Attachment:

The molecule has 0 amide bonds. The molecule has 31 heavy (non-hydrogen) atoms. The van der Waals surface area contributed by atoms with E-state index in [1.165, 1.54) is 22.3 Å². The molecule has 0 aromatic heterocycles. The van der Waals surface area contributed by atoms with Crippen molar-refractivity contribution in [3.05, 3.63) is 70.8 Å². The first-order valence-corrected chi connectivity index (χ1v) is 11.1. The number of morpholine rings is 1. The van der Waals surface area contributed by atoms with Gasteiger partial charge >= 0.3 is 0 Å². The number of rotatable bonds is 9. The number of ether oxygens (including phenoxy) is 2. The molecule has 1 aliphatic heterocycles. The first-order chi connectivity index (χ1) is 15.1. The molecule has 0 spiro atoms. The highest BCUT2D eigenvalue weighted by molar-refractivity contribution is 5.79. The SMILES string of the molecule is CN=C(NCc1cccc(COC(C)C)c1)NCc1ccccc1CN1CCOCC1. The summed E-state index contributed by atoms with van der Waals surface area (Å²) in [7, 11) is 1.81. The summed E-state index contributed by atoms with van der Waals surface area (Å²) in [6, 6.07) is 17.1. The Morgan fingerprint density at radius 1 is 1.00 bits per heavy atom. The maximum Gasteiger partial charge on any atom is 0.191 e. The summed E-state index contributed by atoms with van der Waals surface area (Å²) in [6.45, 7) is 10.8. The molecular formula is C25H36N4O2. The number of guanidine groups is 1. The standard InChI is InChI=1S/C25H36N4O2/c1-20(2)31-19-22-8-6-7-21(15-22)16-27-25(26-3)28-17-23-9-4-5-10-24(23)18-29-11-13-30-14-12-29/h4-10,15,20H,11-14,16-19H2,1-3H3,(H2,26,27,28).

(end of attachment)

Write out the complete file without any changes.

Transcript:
The molecule has 0 amide bonds. The molecule has 31 heavy (non-hydrogen) atoms. The van der Waals surface area contributed by atoms with E-state index in [1.165, 1.54) is 22.3 Å². The molecule has 0 aromatic heterocycles. The van der Waals surface area contributed by atoms with Crippen molar-refractivity contribution in [3.05, 3.63) is 70.8 Å². The first-order valence-corrected chi connectivity index (χ1v) is 11.1. The number of morpholine rings is 1. The van der Waals surface area contributed by atoms with Gasteiger partial charge >= 0.3 is 0 Å². The number of rotatable bonds is 9. The number of ether oxygens (including phenoxy) is 2. The molecule has 1 aliphatic heterocycles. The first-order chi connectivity index (χ1) is 15.1. The molecule has 0 spiro atoms. The highest BCUT2D eigenvalue weighted by molar-refractivity contribution is 5.79. The SMILES string of the molecule is CN=C(NCc1cccc(COC(C)C)c1)NCc1ccccc1CN1CCOCC1. The summed E-state index contributed by atoms with van der Waals surface area (Å²) in [7, 11) is 1.81. The summed E-state index contributed by atoms with van der Waals surface area (Å²) in [6, 6.07) is 17.1. The Morgan fingerprint density at radius 1 is 1.00 bits per heavy atom. The maximum Gasteiger partial charge on any atom is 0.191 e. The summed E-state index contributed by atoms with van der Waals surface area (Å²) in [6.45, 7) is 10.8. The molecular formula is C25H36N4O2. The number of guanidine groups is 1. The standard InChI is InChI=1S/C25H36N4O2/c1-20(2)31-19-22-8-6-7-21(15-22)16-27-25(26-3)28-17-23-9-4-5-10-24(23)18-29-11-13-30-14-12-29/h4-10,15,20H,11-14,16-19H2,1-3H3,(H2,26,27,28).